It’s hard to know what to make of this week’s record Dow performance except to say, “Don’t fight the Fed.” More than four years after the peak of the financial crisis, quantitative easing—the Federal Reserve strategy of buying up assets like bonds and mortgage-backed securities in order to goose the economy – is still going strong, and so is the market. The Fed is on track to purchase $85 billion worth of assets each month for the rest of this year, and “QE3” as this third round of Fed ammo is called may last even longer than that, given the latest jobs report. The Fed has said it won’t let off the monetary gas until unemployment is at 6.5%. April’s jobs numbers were better than expected, bringing the rate down to 7.5%, but most of the growth was in low wage sectors like retail and tourism. What’s more, most of the incoming economic indicators for the second quarter of the year – like factory orders, consumer spending, corporate profit margins, and GDP growth – will likely be weaker than in the first. If the economy remains sluggish, the Fed will remain active.
But what’s bad for the real economy is—or at least has been–good for stocks. As I’ve explained before, the disconnect between underlying economic data and record stock prices is largely down to the Fed and its firepower. It’s worth noting that each round of QE has slightly less of an effect on the markets than the one before. But even people like PIMCO’s Bill Gross, who has publicly fretted for over a year about the bubble making effects of QE, are advising clients to take advantage of the Fed’s largesse and stay in equities for the time being, before gradually reducing riskier positions throughout the year. (Gross has a coffee mug on his desk that reads, “Don’t fight the Fed – but Be Afraid.”)
But how afraid should we be? And how soon? That’s the magic question. Almost no investor I know thinks that the Fed hasn’t played a large if not definitive factor in the record Dow numbers. After all, when the return on a T-bill is basically flat, and a return on European sovereign debt is negative, where else can you put your money but in a good blue chip stock paying a 3% dividend. But at some point, everyone knows the music will stop. Then, the risks are myriad – stock bubbles may burst, the Fed’s exit from QE3 could become messy, inflation could rise sharply, or we could see some kind of systemic financial instability.
Personally, I’m not too worried about inflation right now (although I write this post from Germany, where everyone around me is). Wages have been flat for four years, and no one expects to get a raise anytime soon. The workforce participation rate is as low as it has been since women began entering the workplace in full force in the 1980s. I don’t worry about inflation – I worry about the U.S. being Japan. I also worry about bubbles, but not a massive crash. I think that there are certain stocks, mainly blue chip multinationals with flush balance sheets, that are essentially self-funded entities that hedge risks across dozens of countries and are therefore are relatively safe bets. If they suffer as part of a large market correction, they’ll rebound. But I think there are risks in other asset classes – namely high-yield corporate debt and commercial real estate – that are worth looking at closely.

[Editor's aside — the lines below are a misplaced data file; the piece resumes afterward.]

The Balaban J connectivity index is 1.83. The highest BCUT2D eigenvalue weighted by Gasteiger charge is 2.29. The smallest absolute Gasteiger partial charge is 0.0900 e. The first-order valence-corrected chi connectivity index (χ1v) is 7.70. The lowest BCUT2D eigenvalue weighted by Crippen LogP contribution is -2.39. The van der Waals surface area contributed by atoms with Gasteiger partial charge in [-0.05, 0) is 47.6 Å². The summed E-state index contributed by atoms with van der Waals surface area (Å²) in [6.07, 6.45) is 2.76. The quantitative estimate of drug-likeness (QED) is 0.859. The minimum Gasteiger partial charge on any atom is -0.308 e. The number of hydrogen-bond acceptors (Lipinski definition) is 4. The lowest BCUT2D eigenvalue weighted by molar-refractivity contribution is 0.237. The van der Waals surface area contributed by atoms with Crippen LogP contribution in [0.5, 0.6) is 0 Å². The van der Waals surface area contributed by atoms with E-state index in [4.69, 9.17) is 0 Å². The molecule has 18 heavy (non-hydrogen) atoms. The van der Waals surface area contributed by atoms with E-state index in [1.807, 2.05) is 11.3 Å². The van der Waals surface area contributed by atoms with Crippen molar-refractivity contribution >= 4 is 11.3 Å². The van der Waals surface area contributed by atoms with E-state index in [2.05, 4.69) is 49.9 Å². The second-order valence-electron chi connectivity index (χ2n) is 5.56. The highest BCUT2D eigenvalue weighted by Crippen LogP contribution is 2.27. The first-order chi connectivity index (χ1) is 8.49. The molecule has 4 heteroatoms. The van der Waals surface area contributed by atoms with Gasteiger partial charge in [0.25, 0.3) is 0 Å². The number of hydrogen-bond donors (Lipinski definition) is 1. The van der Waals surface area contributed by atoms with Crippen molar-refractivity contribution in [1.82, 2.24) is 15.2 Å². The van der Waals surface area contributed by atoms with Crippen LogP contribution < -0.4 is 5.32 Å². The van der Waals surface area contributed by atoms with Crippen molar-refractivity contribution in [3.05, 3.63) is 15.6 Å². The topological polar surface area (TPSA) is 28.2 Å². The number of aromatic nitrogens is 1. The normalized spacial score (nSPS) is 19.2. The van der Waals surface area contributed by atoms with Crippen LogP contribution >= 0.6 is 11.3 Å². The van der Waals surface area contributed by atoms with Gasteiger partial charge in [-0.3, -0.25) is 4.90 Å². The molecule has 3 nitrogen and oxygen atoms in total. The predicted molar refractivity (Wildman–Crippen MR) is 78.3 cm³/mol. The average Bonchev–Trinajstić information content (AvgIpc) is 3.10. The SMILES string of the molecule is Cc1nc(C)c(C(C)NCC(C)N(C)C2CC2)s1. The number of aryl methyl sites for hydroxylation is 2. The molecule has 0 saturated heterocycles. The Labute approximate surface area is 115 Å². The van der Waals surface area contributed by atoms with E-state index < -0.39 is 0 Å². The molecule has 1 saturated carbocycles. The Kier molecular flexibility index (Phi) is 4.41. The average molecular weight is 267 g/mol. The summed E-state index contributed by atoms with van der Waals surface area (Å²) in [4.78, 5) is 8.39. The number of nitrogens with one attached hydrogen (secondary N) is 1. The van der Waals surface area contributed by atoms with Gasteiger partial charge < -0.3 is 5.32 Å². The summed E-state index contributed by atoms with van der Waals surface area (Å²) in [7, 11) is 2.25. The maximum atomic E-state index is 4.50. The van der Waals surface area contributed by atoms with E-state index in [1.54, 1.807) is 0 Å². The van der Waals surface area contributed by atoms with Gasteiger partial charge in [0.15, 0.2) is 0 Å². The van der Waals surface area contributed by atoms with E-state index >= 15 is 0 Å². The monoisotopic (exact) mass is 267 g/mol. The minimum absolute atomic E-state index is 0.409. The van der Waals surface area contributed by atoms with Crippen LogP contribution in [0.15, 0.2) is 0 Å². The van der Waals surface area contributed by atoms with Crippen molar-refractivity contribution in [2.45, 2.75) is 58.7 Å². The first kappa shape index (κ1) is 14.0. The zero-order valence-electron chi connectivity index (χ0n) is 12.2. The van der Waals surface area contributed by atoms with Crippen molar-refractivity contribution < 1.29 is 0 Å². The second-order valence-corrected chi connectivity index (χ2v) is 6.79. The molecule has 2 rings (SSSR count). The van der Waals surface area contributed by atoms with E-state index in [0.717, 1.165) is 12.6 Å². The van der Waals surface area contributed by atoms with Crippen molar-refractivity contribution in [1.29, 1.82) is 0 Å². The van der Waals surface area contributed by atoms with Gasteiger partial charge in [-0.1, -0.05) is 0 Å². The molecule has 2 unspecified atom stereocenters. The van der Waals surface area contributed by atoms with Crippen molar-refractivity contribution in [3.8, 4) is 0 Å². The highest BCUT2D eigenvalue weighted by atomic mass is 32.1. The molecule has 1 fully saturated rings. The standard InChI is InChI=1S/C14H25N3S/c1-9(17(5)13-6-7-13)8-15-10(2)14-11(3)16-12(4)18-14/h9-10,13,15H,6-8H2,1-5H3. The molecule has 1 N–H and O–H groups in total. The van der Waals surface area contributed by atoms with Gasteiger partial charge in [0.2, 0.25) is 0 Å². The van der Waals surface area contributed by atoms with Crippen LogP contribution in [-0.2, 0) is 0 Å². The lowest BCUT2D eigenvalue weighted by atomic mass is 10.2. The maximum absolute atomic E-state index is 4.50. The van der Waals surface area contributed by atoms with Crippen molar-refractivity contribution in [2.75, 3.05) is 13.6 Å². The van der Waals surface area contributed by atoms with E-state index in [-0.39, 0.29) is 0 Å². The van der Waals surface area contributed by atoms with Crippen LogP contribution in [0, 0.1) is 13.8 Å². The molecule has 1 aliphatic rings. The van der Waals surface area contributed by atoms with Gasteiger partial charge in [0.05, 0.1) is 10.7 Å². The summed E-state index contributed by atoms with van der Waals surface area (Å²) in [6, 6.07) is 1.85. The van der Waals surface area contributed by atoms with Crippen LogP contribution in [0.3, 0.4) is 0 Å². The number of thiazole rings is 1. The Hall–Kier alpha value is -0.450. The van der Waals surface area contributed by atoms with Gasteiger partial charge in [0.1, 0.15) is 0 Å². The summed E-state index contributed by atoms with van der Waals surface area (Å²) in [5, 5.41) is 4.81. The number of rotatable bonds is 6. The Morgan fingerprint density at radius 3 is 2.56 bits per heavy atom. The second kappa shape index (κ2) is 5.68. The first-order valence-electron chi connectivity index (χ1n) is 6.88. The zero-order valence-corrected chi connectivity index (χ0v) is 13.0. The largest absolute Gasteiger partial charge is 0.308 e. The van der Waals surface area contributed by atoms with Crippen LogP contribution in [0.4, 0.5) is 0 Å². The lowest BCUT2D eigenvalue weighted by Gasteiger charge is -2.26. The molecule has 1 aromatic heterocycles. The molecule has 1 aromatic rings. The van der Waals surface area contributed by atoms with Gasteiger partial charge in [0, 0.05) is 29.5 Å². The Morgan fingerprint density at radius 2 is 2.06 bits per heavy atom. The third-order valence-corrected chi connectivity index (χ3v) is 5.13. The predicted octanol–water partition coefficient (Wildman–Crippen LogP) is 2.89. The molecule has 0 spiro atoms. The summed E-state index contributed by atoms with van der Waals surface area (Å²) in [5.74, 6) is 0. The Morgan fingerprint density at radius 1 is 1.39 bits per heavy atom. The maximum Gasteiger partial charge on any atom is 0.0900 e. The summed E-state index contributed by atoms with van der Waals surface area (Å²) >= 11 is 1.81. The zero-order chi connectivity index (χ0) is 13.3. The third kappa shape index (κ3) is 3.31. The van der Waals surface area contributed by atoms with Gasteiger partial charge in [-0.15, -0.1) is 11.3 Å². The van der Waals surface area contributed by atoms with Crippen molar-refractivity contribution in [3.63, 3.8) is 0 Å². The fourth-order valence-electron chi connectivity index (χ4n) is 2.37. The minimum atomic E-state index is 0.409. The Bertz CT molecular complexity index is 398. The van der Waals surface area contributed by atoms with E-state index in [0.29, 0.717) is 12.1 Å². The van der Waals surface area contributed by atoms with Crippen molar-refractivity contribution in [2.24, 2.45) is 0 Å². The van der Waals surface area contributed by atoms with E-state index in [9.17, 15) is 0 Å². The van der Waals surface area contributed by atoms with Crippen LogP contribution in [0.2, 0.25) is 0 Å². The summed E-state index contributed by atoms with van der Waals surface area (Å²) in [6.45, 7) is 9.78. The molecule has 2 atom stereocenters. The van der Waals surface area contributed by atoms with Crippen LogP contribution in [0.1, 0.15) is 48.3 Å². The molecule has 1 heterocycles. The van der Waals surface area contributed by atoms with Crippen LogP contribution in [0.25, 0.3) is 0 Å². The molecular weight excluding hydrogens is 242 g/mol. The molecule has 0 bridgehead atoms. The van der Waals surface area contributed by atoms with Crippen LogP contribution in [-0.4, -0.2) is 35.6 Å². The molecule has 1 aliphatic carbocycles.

The smart macro-economists at Bank of America/Merrill Lynch recently put out a report called “Easy Fed policy – Too much of a good thing?” that’s worth reading, because it separates those risks out in detail, and parses how they might effect the overall financial system. The bad news, according to BofA/ML, is that corporate junk bond lending is on the rise and approaching 2006-07 levels. Those companies have a higher tendency to default. And more investors are exposed to them than in the past through exchange-traded funds, which have doubled their holdings of indexed bonds since 2009. The report also notes that commercial real estate lending is on the rise — and a very savvy investor source of mine is worried about that issue as well, noting that lending standards in commercial real estate have dropped precipitously to 2006-07 levels, and that spliced and diced commercial real estate securities are surging as well.
What does all that mean to the average investor? At this point not much, in part because (as the BofA/ML report points out) many things in the underlying financial system have improved since the financial crisis: Banks are better capitalized, both corporations and households have improved their balance sheets, and a general sense of wariness about the future makes mass risk taking along the lines of a housing boom or dot-com run-up unlikely. All this helps mitigate systemic risk of the kind that led to the 2008 financial crisis.
But it’s worth remembering that when there’s a disconnect between the real economy and the markets, it never lasts forever. Ultimately, if stocks are to stay up, corporate profits and consumer spending have to improve as well. And those factors are ultimately buoyed by real economic growth – not the Fed.